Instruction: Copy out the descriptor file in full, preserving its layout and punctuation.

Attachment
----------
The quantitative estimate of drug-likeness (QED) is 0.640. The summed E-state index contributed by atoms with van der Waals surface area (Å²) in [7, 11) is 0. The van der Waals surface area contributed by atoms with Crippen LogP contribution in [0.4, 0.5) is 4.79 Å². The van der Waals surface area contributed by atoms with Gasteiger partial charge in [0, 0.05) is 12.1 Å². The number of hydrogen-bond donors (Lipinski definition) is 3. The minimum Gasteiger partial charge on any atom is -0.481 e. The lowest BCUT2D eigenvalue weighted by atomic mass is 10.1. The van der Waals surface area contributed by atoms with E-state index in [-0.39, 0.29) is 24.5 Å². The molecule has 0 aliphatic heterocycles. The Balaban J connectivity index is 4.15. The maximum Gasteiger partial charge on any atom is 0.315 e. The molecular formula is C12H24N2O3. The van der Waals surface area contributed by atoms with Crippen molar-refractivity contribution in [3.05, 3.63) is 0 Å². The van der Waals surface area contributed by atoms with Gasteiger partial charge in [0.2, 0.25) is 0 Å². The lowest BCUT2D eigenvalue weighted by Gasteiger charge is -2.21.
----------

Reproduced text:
The quantitative estimate of drug-likeness (QED) is 0.640. The summed E-state index contributed by atoms with van der Waals surface area (Å²) in [7, 11) is 0. The van der Waals surface area contributed by atoms with Crippen LogP contribution in [0.4, 0.5) is 4.79 Å². The van der Waals surface area contributed by atoms with Gasteiger partial charge in [0, 0.05) is 12.1 Å². The number of hydrogen-bond donors (Lipinski definition) is 3. The minimum Gasteiger partial charge on any atom is -0.481 e. The lowest BCUT2D eigenvalue weighted by atomic mass is 10.1. The van der Waals surface area contributed by atoms with E-state index in [-0.39, 0.29) is 24.5 Å². The molecule has 0 aliphatic heterocycles. The Balaban J connectivity index is 4.15. The maximum Gasteiger partial charge on any atom is 0.315 e. The molecular formula is C12H24N2O3. The van der Waals surface area contributed by atoms with Crippen molar-refractivity contribution in [3.05, 3.63) is 0 Å². The van der Waals surface area contributed by atoms with Gasteiger partial charge in [0.2, 0.25) is 0 Å². The lowest BCUT2D eigenvalue weighted by Gasteiger charge is -2.21.